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The National Organization for Women doesn't seem to be the powerhouse it used to be. Paul Farhi reports in Monday's Washington Post that the old group is sending a letter (along with other feminist groups) protest the demotion of Elizabeth Vargas as anchor of ABC's "World News Tonight." Question: does it take a week to get a letter together?

On Fox News Sunday, Brit Hume, a veteran of ABC News, chided his former employer: “ABC News came out with this story, worded the way it was. 'Included in the investigation,' ‘in the mix of the investigation,' has an unmistakable implication, and that is the guy's under investigation. We have now had an absolutely unequivocal denial of that, not only from the Justice Department at one level, but when this business about what well, what about being 'in the mix' came along, Paul McNulty, the U.S. Attorney, came out and denied that as well. This looks like a bad story. They led their newscast with it. The implication was unmistakable. They ought to back off this story, and the sooner the better."

CNN's Howard Kurtz, on Sunday morning's Reliable Sources, raised the accuracy of the story with Linda Douglass who covered Capitol Hill for ABC News until the end of 2005: "Did ABC overplay that story?" Douglass was reluctant to lambast her ex-colleagues, but her disagreement with their news judgment was clear: "Well, I think leading with it was a controversial decision, is what I would say. And I think that saying he was part of the investigation, if in fact his name just came up, was, was a phrase you might want to revisit." (Transcripts, and a link to video of the Ross story, follow)

Box Office Mojo estimates that the box office receipts for "The DaVinci Code" for this weekend will drop to $33.5 million, a 56.5 percent drop from last weekend's opening, and the biggest percentage drop among the top ten movies. One reason is the fourth-largest opening on record for "X-Men 3: The Last Stand," estimated to land $107 million.

Could there be a new sheriff on the block at Fox News Watch?  Brash lefty Neal Gabler often manages to get the last word, but on last evening's show he was soundly put in his place by National Review editor Rich Lowry, substituting for Cal Thomas.

Some readers may have forgotten about this. Some may not have been alive at the time. However, thirty years ago this past April, as America was in the process of celebrating its bicentennial, Chicago Cubs centerfielder Rick Monday, a former Marine Corps Reservist, made one of the greatest plays in baseball history…but it didn’t involve a ball, a bat, or a glove.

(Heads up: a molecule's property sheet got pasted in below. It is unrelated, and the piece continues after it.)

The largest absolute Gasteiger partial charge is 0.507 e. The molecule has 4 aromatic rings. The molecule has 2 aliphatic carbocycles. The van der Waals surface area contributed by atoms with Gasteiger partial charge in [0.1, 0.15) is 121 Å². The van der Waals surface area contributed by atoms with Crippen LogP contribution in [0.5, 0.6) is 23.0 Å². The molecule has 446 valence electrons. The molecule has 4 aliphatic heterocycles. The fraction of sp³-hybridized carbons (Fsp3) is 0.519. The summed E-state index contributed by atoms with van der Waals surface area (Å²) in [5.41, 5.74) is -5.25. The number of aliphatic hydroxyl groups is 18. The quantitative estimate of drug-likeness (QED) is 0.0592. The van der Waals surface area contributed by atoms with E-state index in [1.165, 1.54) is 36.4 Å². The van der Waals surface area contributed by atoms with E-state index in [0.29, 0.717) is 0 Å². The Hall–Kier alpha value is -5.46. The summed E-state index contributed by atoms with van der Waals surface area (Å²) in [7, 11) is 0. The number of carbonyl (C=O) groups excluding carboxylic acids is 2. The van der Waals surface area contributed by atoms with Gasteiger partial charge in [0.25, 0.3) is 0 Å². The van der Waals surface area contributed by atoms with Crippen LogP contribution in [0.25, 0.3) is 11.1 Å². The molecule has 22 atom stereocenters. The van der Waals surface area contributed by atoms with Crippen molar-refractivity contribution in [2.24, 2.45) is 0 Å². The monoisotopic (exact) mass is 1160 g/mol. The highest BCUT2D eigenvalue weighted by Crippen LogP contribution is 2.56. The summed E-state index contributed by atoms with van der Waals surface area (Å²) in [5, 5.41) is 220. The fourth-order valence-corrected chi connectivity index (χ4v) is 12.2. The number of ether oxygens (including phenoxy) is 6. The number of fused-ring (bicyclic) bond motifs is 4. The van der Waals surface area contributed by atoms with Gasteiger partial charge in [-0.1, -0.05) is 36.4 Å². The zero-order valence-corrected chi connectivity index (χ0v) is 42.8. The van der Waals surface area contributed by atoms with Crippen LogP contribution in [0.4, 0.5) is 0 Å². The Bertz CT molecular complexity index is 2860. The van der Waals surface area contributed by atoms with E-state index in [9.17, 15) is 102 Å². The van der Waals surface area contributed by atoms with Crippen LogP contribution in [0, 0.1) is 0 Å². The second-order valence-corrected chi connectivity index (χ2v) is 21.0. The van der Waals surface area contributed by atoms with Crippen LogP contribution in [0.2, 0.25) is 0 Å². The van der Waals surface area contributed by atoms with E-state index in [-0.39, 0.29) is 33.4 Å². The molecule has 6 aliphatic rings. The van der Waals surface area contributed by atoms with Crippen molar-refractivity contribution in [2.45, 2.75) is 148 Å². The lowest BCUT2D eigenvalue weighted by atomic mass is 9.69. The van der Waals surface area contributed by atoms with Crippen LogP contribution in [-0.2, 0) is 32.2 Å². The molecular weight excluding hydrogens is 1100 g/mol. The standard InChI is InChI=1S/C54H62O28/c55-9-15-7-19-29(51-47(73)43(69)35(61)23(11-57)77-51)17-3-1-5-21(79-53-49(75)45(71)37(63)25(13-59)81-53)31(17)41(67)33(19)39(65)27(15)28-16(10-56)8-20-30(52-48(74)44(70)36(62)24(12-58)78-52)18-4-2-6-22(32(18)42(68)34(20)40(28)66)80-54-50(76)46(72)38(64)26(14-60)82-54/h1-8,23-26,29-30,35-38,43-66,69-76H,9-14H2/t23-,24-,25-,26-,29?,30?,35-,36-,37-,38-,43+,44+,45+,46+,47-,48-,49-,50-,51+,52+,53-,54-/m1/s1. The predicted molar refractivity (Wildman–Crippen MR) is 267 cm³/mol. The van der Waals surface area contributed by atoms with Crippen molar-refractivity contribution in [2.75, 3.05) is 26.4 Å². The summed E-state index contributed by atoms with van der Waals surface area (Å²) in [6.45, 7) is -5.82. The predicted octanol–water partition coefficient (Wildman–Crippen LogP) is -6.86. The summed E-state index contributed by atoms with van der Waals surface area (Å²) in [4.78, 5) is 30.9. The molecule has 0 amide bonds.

As protestors were trying to set fire to an American flag in the centerfield of Dodgers Stadium in Los Angeles, Monday darted by, grabbed Old Glory, and saved her from a disturbing fate in front of a huge Chavez Ravine crowd.

According to Inside Baseball: “This moment and the symbol it represented – freedom, history and those who have lost their lives in battle to save Old Glory – had countless Americans talking; from politicians in Washington, D.C. and throughout the country to military veterans to everyday people. It was ranked as one of the top 100 classic moments in baseball history by the National Baseball Hall of Fame committee and third on Sporting News’ list as the most ‘unusual’ moment to occur on a major league baseball field.”

The following marvelous video (hat tip to reader Airforce_5_0) is a four-minute tribute to the event, including video footage, and interviews with Monday as well as then Dodger third-base coach Tommy Lasorda. Enjoy.

Update: A full transcript of this video along with another picture of the event follow courtesy of MLB.

Here's more proof that John Kerry's thinking hard about running for president again. On the front page of the Sunday New York Times, reporter Kate Zernike insists Kerry is now getting ready to really attack Swift Boat Veterans for Truth as a pack of liars, and Kerry devotees are raising money and have hired a researcher to back up Kerry's version of events, even on problematic claims like his "Christmas in Cambodia" tale.